Fuel gauges were never meant to be accurate, and when they are accurate its only on flat ground. I spoke to the service manager at bobcat about this once after i bought a new sender. I found it never read correctly, it would never show as being a full tank and he said they are just an indicator that there is fuel in the tank, not to be taken as an accurate indication of just how much is left.
 

primebeef

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Mar 3, 2007
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If you have a problem with not enough fuel, why not carry a bit around with you? Just leave it on the truck and you know you will be able to get the job done without leaving to re-fuel?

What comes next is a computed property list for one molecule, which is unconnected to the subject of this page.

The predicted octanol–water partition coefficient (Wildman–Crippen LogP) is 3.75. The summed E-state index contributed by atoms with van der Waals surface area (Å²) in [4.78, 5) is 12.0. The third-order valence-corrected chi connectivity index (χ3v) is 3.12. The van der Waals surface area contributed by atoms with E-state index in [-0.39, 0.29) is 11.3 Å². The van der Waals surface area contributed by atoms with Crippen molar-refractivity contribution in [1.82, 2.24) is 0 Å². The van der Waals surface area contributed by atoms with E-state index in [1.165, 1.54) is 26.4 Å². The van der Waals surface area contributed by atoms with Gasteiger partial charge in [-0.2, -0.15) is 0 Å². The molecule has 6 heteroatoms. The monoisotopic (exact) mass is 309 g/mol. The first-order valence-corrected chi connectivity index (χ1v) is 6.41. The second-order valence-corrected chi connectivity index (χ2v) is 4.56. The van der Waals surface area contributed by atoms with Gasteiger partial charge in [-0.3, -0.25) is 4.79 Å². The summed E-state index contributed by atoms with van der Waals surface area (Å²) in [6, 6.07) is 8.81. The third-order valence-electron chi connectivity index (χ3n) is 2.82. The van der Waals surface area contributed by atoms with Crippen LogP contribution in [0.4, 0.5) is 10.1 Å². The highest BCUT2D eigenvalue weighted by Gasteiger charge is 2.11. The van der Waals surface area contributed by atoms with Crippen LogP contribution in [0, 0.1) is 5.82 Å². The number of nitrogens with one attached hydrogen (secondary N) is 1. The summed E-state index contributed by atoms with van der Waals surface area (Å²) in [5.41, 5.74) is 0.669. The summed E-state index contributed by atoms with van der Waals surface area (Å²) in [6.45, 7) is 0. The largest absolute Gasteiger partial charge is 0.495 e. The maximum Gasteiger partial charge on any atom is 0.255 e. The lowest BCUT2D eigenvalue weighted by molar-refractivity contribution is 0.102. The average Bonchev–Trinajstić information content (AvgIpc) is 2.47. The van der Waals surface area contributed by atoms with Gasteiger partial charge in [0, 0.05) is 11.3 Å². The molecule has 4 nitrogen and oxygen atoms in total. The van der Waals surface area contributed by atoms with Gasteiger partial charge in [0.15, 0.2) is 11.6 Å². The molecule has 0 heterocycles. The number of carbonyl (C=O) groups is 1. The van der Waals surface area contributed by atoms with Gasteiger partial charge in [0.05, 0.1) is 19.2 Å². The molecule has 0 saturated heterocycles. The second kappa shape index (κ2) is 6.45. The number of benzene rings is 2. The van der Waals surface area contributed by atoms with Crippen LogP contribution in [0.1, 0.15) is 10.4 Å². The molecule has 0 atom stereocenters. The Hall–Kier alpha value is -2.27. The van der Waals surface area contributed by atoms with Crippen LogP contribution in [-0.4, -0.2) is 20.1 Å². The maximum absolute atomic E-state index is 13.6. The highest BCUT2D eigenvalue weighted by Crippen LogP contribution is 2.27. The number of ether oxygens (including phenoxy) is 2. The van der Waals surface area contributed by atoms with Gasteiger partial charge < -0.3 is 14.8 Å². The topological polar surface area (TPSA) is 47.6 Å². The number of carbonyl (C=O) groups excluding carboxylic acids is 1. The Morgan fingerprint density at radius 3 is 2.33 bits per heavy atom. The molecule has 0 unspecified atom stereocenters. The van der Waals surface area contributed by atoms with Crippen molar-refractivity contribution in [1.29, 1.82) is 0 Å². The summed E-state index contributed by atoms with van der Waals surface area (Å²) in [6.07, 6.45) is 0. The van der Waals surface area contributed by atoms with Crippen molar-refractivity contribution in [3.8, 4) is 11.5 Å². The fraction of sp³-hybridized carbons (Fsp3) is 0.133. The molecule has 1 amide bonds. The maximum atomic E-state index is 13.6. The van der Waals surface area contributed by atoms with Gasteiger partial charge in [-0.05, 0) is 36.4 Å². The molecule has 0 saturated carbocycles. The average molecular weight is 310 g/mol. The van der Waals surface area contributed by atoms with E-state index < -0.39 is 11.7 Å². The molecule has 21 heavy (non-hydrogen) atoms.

I fill my machine with a 20 liter tin with a tap on the bottom. I lift the tin and put it on the ROPS, attach a small length of garden hose from the tap to fuel tank and open it up. If i have run the machine out of fuel i let it drain and re-prime the system while i wait for the 20l of fuel to get in the fuel tank. I found its a LOT easier than holding a jerry can and a funnel. It does take a little longer but you don't spill a drop and there is no effort involved in steadying the jerry can and funnel.
Fuel gauges were never meant to be accurate, and when they are accurate its only on flat ground. I spoke to the service manager at bobcat about this once after i bought a new sender. I found it never read correctly, it would never show as being a full tank and he said they are just an indicator that there is fuel in the tank, not to be taken as an accurate indication of just how much is left.
yeah mine does this too. don't worry about it just keep fuel in it